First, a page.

Just in time for the Oscars….
Writing in the Wall Street Journal, Glenn Reynolds explains The Hollywood Tax Story They Won’t Tell at the Oscars.
He points out that about $1.5 billion, yes billion, goes to the movie industry as credits, exemptions, grants, and fee waivers to bring movie production to a certain state or city.
With 45 states in the game, all that does is move some amount of spending from one high-bidding place to a higher-bidding place.
The amounts tend to be less than the subsidies:
In its 2012 study “State Film Studies: Not Much Bang For Too Many Bucks,” the Center on Budget and Policy Priorities found that film-related jobs tend to go to out-of-staters who jet in, then leave. “The revenue generated by economic activity induced by film subsidies,” the study notes, “falls far short of the subsidies’ direct costs to the state.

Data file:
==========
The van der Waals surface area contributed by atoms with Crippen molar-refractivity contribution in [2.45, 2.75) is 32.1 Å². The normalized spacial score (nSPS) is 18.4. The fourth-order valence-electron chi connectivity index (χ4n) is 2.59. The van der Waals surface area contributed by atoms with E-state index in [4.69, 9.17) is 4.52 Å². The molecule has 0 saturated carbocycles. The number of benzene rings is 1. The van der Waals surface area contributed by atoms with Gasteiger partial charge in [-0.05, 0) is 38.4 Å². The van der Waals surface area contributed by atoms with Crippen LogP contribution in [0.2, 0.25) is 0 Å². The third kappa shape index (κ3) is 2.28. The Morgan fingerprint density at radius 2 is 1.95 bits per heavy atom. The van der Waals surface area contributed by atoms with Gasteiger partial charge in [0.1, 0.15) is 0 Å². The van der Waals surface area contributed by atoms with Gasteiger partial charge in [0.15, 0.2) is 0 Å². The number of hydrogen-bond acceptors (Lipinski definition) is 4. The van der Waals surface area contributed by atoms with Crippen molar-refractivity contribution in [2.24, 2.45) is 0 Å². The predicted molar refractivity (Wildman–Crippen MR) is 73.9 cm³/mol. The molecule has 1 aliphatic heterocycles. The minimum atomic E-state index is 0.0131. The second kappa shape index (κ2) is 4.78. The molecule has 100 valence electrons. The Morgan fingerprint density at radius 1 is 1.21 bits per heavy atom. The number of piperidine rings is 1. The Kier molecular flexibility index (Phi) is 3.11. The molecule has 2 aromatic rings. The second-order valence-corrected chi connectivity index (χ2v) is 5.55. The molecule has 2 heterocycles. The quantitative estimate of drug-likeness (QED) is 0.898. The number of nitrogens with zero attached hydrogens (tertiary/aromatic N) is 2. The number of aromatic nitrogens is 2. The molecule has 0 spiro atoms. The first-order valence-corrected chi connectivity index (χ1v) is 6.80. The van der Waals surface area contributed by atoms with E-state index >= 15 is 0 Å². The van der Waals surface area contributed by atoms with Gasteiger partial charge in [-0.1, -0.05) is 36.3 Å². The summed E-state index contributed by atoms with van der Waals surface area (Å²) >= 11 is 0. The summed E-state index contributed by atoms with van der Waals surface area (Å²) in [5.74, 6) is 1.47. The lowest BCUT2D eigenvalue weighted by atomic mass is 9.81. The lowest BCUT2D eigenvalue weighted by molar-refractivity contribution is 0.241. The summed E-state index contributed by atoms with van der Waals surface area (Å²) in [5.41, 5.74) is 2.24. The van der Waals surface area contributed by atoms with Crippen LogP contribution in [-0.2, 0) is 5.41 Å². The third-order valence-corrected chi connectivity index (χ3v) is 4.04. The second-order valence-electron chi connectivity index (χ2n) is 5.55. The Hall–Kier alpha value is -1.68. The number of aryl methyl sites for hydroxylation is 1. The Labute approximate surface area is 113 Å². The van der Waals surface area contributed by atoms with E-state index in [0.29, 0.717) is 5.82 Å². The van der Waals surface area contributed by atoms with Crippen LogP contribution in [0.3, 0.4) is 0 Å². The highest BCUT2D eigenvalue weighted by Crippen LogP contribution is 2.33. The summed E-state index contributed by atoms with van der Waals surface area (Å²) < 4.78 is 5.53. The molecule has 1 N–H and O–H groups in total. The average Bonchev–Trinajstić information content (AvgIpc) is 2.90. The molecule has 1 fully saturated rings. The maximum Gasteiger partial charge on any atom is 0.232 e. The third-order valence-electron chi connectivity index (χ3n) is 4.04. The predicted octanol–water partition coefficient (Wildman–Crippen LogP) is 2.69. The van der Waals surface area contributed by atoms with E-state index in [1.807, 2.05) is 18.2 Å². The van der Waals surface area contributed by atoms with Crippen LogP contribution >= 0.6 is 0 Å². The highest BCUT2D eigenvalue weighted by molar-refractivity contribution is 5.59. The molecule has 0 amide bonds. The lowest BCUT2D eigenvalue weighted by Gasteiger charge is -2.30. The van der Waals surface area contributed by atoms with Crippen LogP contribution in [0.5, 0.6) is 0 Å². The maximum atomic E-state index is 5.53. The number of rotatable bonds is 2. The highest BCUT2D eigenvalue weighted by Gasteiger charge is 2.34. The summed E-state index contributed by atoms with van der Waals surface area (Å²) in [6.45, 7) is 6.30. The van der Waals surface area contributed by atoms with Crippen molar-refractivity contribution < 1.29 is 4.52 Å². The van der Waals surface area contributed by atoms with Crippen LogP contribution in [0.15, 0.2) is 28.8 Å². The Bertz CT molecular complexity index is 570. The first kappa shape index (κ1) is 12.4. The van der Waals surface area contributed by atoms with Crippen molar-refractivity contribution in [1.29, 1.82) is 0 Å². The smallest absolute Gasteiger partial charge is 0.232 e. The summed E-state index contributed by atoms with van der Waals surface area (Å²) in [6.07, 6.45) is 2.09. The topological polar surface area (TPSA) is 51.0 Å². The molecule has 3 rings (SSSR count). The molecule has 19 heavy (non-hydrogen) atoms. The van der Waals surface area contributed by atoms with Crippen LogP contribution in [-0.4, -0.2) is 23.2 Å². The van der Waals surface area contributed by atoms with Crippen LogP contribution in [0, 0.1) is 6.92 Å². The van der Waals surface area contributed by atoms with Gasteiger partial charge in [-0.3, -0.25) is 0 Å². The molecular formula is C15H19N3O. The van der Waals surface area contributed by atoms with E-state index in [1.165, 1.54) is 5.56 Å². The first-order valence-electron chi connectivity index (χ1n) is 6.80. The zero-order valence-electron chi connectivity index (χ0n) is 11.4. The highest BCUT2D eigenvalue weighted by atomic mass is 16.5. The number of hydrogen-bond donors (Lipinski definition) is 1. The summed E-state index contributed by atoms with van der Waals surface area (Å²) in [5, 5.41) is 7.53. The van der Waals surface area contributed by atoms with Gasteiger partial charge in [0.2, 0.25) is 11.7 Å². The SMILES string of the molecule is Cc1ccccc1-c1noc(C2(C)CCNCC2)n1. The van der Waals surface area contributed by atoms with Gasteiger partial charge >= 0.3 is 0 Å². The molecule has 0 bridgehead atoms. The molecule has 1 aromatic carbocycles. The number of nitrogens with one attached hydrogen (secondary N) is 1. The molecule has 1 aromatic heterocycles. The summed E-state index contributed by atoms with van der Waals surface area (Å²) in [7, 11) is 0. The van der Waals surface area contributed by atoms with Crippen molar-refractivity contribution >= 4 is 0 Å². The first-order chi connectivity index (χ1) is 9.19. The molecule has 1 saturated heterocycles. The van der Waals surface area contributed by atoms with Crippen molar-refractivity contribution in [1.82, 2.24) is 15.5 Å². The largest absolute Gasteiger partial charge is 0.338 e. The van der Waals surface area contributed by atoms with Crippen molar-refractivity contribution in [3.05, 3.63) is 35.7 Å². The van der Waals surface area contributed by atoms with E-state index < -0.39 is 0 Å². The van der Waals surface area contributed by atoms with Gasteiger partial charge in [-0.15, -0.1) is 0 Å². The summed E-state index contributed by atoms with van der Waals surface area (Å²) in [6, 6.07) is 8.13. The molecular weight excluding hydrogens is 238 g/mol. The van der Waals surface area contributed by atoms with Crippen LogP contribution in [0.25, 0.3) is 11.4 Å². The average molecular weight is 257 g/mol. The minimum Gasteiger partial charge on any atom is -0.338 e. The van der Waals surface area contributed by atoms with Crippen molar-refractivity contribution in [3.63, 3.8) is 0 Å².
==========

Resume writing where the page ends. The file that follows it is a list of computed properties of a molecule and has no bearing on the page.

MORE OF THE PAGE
Here’s the biggest flop Professor Reynolds cites:
Sometimes it is even worse, as demonstrated by Michigan’s effort, begun under former Gov. Jennifer Granholm, to woo the motion picture industry with an expensive state-of-the-art studio facility built on the site of a former General Motors factory in Pontiac. State leaders ballyhooed the plan as a way of moving from old-style industry to new.
Despite tens of millions of dollars in state investment, the promised 3,000-plus jobs didn’t appear. As the Detroit Free Press reported last year, the studio employed only 15-20 people. That isn’t boffo. That’s a bust. The studio has defaulted on interest payments on state-issued bonds, and the guarantors—the state’s already stressed pension funds—may wind up holding the bag.
3,000 jobs promised. 20 currently employed.
The state treasurer’s assessment:
“In retrospect, it was a mistake,” conceded Robert Kleine, the former state treasurer who signed off on the plans in 2010.
Some of us could have told you that before you got started.
Movie production credits are merely one example of governments doing a not-so-hot job of picking one company over another or picking one industry over another. And it’s the taxpayer’s money that goes down the drain with the lousy choices.